The Bible is clear that alcohol can be abused, and that is a sin. 

These passages have led many to the conclusion that all drinking is a sin, because of the dangers of abusing it. However, we ought to be careful and not add to the Bible. What is clear is that the abuse of alcohol is a sin. 

3. The Bible Says People Are More Important Than Your Freedom

It might seem that up to this point that as long as you don’t get drunk or become addicted it’s okay for Christians to drink. But this issue isn’t just a personal decision; it’s one that needs to be made in community. We should consider how our decisions affect those around us. 

The Bible talks about this in Romans 14 and 1 Corinthians 8. We should be considerate of others’ struggles, and we should strive for unity rather than creating division. 

4. The Bible Says The Gospel Takes Precedent 

The primary mission of Christians is to tell those around us about what Jesus has done (Matthew 28). Nothing should hinder that. 

There are certain cultures and countries where drinking would prohibit the spread of the Gospel. Paul in 1 Corinthians 9 is trying to drive that home. If your drinking hinders someone coming to know Jesus then we should abstain. The Gospel is more important.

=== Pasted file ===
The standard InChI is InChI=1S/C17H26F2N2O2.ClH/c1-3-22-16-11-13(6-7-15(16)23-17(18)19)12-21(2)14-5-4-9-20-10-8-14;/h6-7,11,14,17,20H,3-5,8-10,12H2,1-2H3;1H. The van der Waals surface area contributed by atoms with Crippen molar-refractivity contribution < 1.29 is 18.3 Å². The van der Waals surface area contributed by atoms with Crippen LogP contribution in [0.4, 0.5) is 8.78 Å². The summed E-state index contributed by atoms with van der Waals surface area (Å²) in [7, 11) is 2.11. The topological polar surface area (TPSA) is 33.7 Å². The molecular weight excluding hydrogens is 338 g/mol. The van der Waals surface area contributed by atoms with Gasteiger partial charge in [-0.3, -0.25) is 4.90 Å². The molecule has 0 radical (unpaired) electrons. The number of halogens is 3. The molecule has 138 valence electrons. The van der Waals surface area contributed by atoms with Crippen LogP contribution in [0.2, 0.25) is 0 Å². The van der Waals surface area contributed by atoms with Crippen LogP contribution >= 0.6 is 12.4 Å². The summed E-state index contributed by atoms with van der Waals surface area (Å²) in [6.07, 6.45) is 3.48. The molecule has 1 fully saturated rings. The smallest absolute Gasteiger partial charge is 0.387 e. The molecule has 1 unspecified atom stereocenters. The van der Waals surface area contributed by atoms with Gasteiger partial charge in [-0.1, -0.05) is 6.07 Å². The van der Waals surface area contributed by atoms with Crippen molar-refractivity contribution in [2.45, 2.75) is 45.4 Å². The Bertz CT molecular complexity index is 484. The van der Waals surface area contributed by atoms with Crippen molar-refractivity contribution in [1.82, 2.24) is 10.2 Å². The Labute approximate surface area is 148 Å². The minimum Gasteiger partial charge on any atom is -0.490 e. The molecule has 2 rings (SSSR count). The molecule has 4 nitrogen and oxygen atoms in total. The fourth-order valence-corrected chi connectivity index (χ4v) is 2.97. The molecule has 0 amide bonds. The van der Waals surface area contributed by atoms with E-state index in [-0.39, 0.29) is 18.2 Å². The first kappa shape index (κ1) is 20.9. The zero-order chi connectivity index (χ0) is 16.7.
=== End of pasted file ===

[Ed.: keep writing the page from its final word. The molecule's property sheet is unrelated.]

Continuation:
5. The Bible Says Alcohol Is Good For Medical Reasons 

The Bible talks about the medicinal qualities of alcohol. Paul told Timothy, “Stop drinking only water and use a little wine because of your stomach and your frequent illness.” (1 Timothy 5:23)

There are some that say drinking is a sin because there’s no health benefits. And as modern medicine advances there’s much better options to deal with issues. But in the First Century there were certain benefits to the occasional drink. 

6. The Bible Never Forbids Alcohol In Moderation 

Here’s the bottom line. Alcohol is never outright forbidden. There isn’t a single verse in the Bible that forbids drinking in moderation. There’s also no verse that classifies exactly how many drinks you can have and exactly what drunk is. It’s a grey area of the Bible. The only thing that’s clear is the abuse of alcohol through drunkenness or addiction that is a sin.